LEADERSHIP IS NOT A TITLE
Tina Camacho is a leader. She is a manger, boss, supervisor, etc. She has that IT that allows her to earn not only the respect of her players but her peers. The two time court coach with USA Basketball earned her 500th victory this past Tuesday and the feat is nothing short of remarkable.
Take a quick look at some of the great coaches in the NBA. Phil Jackson, Don Nelson, and Doc Rivers all played the game, yet were not considered stars in the League. It is probably not a coincidence that these players became very good leaders. Playing on teams with great stars, these men learned to earn their respect, yet understood their role. Being stars at the high school and college levels, these men learned what is was to be at the top of those respective totem poles. They have learned to play with teammates who had inflated egos and they also learned to encourage lessor teammates with fragile psyches. Camacho too learned to lead by being a high school star yet paid her dues as a role player at a Division 1 University, UTSA. Leadership ability is earned and learned through being battle tested and proving that capability to those that follow. Leadership is not a title, bestowed by some high school athletic director filling a position.
Camacho's leadership is evident on many fronts. She has coached current high school head coaches and former assistants, Triva Corrales(Judson), Jackie Contreras(Harlandale). Another former assistant is now a head coach in the Fort Bend district. Her current assistant works in a auxiliary role for the SA Silver Stars. Like Bobby Knight to Coach K, Al McGuire to Doc Rivers, and Red Holzman to Phil Jackson, the Camacho coaching tree is a direct indication of her ability to lead.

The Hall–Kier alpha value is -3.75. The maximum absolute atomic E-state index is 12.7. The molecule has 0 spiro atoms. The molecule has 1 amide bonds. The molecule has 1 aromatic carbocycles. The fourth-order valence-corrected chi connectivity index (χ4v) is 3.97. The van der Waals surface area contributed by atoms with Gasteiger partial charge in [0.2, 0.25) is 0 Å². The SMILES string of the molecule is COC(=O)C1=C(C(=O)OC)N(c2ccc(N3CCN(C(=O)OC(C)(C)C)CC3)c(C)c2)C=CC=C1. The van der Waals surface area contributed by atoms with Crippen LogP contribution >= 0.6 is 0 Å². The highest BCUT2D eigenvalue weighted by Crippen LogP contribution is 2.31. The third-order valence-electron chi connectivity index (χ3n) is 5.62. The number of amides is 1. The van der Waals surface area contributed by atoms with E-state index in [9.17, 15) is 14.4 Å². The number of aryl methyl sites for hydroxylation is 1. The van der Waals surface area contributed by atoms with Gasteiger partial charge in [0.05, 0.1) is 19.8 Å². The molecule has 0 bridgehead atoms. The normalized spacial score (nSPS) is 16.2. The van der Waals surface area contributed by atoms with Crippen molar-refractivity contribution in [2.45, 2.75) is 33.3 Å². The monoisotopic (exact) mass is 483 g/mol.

THEY DON'T CARE WHAT YOU KNOW UNTIL THEY KNOW YOU CARE
Leaders inspire. After a recent workout in preparation for her Pro Day tryout, former Wagner star and recent San Diego State player Sojoyia Griffin spoke to a gym full of young aspiring middle school players. When a future Wagner Thunderbird asked her to give her thoughts about playing for Camacho, the well spoken Griffin seemed to struggle to find the words to express her appreciation for her former HS coach. After repeatedly pausing, Griffin stated, "I just love Coach Camacho, what she has done for me, I will never forget". Enough said! She is a leader that inspires loyalty and admiration from her successful troops, not dissension and contempt.
Many high school coaches view their jobs as Jobs. Camacho realizes that coaching is more than a Job. Many of her players have had to overcome incredible obstacles and social issues to thrive. Camacho has been and is at times a social worker, mentor, shoulder to cry on, disciplinarian and for some, a second mother. Whenever I tweet anything about Camacho's success, it never fails that her numerous college players retweet the message. Her players care about her long after they are done playing for her because they know she continues to care about them!
TO WHOM MUCH IS GIVE, MUCH IS REQUIRED
The 2007-2008 Wagner team was loaded with 10 players that went on to play in college. That team went 36-1. The T-Birds went to the state semis before running into the Ogumike sisters, who lead their Cy-Fair squad to the championship. The Wagner 2007-2008 team was the best that I have seen in my handful of years in the city. Sajoyia Griffin, Jessica Sommers, Briana Brock, Arielle Roberson, Len'Nique Brown, Michelle Rodriguez, all went on to play D1 basketball. Amber Roberson had D1 basketball opportunities but chose to play at UT for the Final 4 bound volleyball squad.